Trees with 'alternate' branching
at River Bend Nature Center

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or scan down for specific trees

A simple leaf is single leaf blade

A compound leaf is multiple leaflets attached along a stem

Alternate branching with compound leaves

Hickory (genus Carya)


Hickories have alternate compound leaves. The leaflets grow larger from top to bottom along the leaf stem (petiole). The bark of the bitternut hickory resembles elephant skin. A few shagbarks can be found as well.
Hickory Trunk


Butternut (Juglans cinerea )
Black Walnut (Juglans nigra)

Black Walnut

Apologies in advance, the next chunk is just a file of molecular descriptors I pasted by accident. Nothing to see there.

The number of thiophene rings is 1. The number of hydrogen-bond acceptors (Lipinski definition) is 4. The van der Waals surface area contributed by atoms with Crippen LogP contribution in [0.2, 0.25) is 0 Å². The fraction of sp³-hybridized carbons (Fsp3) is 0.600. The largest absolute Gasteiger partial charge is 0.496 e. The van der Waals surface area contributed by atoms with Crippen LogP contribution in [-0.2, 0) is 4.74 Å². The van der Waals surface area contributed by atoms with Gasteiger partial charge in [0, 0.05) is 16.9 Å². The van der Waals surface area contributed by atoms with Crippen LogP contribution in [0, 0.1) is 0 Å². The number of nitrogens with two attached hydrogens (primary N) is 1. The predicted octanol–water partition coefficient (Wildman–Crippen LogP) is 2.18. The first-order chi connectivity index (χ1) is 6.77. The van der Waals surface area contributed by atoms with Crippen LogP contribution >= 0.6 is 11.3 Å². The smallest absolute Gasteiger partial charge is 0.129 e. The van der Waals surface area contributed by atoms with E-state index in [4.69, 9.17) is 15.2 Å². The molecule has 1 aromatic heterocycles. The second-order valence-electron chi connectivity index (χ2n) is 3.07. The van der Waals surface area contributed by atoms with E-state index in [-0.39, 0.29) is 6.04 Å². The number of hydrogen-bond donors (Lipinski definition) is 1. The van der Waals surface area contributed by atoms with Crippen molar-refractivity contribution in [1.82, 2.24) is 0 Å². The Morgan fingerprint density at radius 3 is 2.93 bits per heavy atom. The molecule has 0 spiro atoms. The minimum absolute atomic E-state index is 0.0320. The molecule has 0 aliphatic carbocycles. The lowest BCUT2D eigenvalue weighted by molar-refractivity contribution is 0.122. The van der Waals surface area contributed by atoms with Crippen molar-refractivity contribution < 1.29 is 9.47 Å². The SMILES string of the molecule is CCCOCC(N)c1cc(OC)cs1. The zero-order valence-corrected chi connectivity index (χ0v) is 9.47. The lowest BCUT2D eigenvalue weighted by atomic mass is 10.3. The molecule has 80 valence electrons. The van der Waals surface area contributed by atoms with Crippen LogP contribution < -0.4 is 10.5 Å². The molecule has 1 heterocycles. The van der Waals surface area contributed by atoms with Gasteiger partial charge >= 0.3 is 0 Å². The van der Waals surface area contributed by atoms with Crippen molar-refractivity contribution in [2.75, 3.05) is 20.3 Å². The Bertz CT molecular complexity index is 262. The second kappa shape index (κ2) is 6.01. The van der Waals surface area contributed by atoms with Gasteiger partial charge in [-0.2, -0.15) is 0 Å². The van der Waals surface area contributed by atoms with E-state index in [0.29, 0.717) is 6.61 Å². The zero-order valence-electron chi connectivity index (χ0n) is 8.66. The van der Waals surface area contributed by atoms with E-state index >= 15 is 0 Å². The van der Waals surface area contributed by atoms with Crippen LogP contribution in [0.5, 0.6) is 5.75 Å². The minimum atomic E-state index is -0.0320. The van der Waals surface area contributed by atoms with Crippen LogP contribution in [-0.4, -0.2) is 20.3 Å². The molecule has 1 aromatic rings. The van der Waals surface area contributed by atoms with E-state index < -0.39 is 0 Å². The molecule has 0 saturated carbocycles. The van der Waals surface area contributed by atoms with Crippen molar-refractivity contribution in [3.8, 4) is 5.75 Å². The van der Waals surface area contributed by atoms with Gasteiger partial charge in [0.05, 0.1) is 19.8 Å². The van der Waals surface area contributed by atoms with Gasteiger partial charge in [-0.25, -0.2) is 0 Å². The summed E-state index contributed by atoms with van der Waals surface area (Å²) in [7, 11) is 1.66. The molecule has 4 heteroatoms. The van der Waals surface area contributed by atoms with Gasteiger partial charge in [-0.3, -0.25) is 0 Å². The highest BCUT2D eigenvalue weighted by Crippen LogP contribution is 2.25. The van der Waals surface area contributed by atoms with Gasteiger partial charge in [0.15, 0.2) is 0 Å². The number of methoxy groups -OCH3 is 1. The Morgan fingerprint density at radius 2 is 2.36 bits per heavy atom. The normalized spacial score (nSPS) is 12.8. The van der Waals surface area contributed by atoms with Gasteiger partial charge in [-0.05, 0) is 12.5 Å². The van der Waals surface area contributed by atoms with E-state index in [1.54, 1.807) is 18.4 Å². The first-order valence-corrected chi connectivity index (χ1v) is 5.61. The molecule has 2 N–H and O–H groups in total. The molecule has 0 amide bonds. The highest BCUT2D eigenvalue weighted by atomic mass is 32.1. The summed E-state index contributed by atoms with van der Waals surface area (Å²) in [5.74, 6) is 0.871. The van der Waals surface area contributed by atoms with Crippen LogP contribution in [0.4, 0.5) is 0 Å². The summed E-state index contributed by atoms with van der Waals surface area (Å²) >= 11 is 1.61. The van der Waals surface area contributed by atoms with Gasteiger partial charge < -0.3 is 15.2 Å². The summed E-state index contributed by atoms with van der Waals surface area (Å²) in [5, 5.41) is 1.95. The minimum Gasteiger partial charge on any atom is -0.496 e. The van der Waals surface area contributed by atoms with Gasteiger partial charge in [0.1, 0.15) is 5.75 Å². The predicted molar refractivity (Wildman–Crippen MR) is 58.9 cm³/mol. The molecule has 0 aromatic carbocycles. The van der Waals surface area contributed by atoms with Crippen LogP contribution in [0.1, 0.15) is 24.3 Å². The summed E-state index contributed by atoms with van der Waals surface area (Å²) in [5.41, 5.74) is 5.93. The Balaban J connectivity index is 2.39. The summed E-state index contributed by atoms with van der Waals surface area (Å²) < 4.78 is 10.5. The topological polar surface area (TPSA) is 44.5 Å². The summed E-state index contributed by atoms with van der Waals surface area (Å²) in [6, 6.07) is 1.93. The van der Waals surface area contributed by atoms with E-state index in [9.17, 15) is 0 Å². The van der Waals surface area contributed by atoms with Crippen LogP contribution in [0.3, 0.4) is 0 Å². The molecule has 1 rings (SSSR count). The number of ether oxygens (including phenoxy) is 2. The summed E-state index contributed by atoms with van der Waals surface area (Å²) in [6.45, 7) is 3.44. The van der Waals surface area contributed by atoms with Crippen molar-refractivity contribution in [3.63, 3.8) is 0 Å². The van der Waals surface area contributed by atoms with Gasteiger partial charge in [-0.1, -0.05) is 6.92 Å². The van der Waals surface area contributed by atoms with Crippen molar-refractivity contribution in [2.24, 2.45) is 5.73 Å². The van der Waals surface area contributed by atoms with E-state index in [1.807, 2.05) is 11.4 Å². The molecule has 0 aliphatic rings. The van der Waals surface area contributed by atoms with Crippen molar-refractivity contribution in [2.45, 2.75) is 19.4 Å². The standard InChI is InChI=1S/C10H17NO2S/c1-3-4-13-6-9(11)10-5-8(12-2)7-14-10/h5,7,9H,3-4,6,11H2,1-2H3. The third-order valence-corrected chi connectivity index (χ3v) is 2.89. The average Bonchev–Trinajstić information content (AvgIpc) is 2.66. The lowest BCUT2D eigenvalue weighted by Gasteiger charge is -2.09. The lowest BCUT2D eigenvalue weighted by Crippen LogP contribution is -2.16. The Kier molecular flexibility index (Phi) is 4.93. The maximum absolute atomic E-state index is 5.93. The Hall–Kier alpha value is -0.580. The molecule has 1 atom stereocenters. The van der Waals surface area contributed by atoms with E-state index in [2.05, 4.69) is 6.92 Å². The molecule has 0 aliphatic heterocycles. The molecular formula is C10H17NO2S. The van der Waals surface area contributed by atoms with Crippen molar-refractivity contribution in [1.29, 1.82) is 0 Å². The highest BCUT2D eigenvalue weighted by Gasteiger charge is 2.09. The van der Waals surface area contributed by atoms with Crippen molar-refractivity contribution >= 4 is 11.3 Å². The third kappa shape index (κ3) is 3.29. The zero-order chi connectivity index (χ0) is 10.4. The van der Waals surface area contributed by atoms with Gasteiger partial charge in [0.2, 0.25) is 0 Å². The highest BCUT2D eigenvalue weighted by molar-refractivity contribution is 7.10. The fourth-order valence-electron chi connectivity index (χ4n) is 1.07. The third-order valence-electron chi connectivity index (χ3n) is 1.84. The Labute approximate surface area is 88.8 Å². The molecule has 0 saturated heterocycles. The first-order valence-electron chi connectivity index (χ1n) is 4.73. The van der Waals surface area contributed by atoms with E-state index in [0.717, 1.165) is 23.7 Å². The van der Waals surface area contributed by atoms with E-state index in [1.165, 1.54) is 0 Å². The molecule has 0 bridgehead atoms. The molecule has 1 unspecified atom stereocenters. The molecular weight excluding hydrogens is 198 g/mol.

Butternuts and walnuts both have long, compound leaves with 11 or more leaflets. Butternuts are more common in River Bend, but most are infected with a bark fungus and are dying.

Butternut Trunk

click to enlarge

Alternate branching with simple, lobed (fingered) leaves

Oak (genus Quercus )

Oaks are generally split into 2 categories:
red oaks (pointed leaves) and white oaks (rounded leaves).

White oak leaves

White Oak

Red oak leaves

Red Oak

Alternate branching with simple unlobed leaves

Eastern Cottonwood
(Poplus deltoides)

Eastern Cottonwood


Quaking Aspen
(Populus tremuloides

Quaking Aspen

Birch (genus Betula)


American Basswood
(Tilea americana)

American Basswood

Elm (genus Ulmus)


Hackberry (Celtis occidentalis)


Eastern Hophornbeam
aka Ironwood
(Ostrya virginiana)

Eastern Hophornbeam

Black Cherry (Prunus serotina)

Black Cherry

Willows (genus Salix)


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